In a relatable study, Stone and Carlisle (2015) link racial bullying to substance abuse. From a general perspective, each race tends to behave differently when the aspect of drug abuse is correlated with the notion of being a bully. Unlike Wang (2013) who concentrates on a myriad of social factors to justify racial bullying, Stone and Carlisle (2015) concentrate on drug abuse, which is a viable factor that can be linked with the aggressive nature of bullies. Common understanding is that no good outcome is ever linked with rampant drug abuse. In fact, the majority of drug abusers easily display aggressive behaviors, an aspect that makes it easy to link substance abuse with bullies. Within their study, the two scholars use data from Health Behaviors in School-Aged Children with the number of student responses being 7,585. From a general categorization, Stone and Carlisle (2015) indicate that bullies were most likely to use cigarettes, alcohol, and marijuana. The victim-perpetrator category also exhibits the same positive drug use correlation. Narrowing down to the disposition of each race, Stone and Carlisle (2015) show that non-Hispanic whites and Hispanic students showed symptoms of increased drug abuse if they belonged to the category of bullies or bully-victim. Significantly, African Americans were more likely to use alcohol and marijuana as opposed to cigarettes when they were in the perpetrator category. While the drug choice for each ethnicity category varies as shown by Stone and Carlisle (2015), the overall observation is that drug abuse by students from 7th to 10th grades fuels activities of bullying.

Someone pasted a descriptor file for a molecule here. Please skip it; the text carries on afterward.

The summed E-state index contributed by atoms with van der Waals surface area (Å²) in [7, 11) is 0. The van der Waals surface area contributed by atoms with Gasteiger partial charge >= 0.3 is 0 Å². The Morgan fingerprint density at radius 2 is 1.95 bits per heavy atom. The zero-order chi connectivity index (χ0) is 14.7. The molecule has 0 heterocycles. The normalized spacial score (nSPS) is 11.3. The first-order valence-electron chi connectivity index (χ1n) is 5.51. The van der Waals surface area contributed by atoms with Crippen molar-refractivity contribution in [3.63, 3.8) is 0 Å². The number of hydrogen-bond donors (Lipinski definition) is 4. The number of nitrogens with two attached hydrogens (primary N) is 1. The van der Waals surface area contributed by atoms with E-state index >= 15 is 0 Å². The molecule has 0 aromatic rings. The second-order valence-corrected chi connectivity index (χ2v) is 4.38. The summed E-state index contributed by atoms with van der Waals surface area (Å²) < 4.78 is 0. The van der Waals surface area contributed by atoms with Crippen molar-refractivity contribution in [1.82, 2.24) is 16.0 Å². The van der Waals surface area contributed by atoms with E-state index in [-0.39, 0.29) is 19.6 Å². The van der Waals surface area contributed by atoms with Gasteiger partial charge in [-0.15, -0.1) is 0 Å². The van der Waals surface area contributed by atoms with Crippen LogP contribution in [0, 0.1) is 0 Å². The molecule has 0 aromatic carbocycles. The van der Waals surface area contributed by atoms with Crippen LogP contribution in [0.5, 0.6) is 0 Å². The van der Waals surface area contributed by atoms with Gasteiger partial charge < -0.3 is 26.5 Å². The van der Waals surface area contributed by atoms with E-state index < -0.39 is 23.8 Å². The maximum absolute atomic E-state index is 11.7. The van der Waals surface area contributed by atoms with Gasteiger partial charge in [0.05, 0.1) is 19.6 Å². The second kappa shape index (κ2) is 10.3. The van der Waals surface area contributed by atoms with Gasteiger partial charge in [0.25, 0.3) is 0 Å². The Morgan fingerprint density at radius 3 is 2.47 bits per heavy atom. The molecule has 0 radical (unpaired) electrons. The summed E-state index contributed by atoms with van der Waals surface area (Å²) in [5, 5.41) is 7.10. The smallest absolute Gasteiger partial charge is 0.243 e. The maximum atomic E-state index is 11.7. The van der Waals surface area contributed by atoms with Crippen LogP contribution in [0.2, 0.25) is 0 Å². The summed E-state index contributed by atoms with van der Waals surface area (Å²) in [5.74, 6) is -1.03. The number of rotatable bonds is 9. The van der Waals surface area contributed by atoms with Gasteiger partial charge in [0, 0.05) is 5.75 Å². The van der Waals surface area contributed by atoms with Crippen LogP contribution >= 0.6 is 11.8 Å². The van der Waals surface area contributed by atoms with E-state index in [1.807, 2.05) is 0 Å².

The causes of bullying behavior essay